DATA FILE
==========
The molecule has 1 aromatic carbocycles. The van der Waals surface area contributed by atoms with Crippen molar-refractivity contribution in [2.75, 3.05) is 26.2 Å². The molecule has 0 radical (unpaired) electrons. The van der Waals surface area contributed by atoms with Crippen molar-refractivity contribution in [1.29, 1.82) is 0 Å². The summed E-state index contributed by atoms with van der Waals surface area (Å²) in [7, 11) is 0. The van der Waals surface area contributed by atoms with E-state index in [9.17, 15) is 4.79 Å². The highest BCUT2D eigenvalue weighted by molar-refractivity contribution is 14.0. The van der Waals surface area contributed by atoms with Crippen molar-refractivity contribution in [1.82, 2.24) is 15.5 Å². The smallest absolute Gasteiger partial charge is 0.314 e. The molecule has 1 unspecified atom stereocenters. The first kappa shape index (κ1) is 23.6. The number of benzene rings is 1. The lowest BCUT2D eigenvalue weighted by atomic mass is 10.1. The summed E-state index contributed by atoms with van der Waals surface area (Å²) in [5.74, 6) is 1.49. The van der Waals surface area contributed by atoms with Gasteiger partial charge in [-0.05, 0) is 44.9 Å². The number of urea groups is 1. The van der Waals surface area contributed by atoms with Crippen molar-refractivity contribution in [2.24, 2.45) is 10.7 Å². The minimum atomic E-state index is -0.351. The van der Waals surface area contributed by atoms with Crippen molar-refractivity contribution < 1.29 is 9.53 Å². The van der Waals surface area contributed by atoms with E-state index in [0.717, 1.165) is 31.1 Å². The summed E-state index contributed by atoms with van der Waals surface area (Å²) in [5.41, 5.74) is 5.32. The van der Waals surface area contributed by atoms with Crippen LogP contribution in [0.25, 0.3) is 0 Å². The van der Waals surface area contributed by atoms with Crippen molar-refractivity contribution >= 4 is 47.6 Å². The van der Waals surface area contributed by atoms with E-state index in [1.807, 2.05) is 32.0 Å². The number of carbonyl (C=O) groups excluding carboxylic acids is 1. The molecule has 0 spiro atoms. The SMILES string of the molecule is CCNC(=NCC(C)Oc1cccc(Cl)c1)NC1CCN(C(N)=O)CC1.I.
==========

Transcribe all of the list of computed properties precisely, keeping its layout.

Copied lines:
The molecule has 1 aromatic carbocycles. The van der Waals surface area contributed by atoms with Crippen molar-refractivity contribution in [2.75, 3.05) is 26.2 Å². The molecule has 0 radical (unpaired) electrons. The van der Waals surface area contributed by atoms with Crippen molar-refractivity contribution in [1.29, 1.82) is 0 Å². The summed E-state index contributed by atoms with van der Waals surface area (Å²) in [7, 11) is 0. The van der Waals surface area contributed by atoms with E-state index in [9.17, 15) is 4.79 Å². The highest BCUT2D eigenvalue weighted by molar-refractivity contribution is 14.0. The van der Waals surface area contributed by atoms with Crippen molar-refractivity contribution in [1.82, 2.24) is 15.5 Å². The smallest absolute Gasteiger partial charge is 0.314 e. The molecule has 1 unspecified atom stereocenters. The first kappa shape index (κ1) is 23.6. The number of benzene rings is 1. The lowest BCUT2D eigenvalue weighted by atomic mass is 10.1. The summed E-state index contributed by atoms with van der Waals surface area (Å²) in [5.74, 6) is 1.49. The van der Waals surface area contributed by atoms with Gasteiger partial charge in [-0.05, 0) is 44.9 Å². The number of urea groups is 1. The van der Waals surface area contributed by atoms with Crippen molar-refractivity contribution in [2.24, 2.45) is 10.7 Å². The minimum atomic E-state index is -0.351. The van der Waals surface area contributed by atoms with Crippen molar-refractivity contribution < 1.29 is 9.53 Å². The van der Waals surface area contributed by atoms with E-state index in [0.717, 1.165) is 31.1 Å². The summed E-state index contributed by atoms with van der Waals surface area (Å²) in [5.41, 5.74) is 5.32. The van der Waals surface area contributed by atoms with Crippen LogP contribution in [0.25, 0.3) is 0 Å². The van der Waals surface area contributed by atoms with Crippen molar-refractivity contribution >= 4 is 47.6 Å². The van der Waals surface area contributed by atoms with E-state index in [1.807, 2.05) is 32.0 Å². The number of carbonyl (C=O) groups excluding carboxylic acids is 1. The molecule has 0 spiro atoms. The SMILES string of the molecule is CCNC(=NCC(C)Oc1cccc(Cl)c1)NC1CCN(C(N)=O)CC1.I.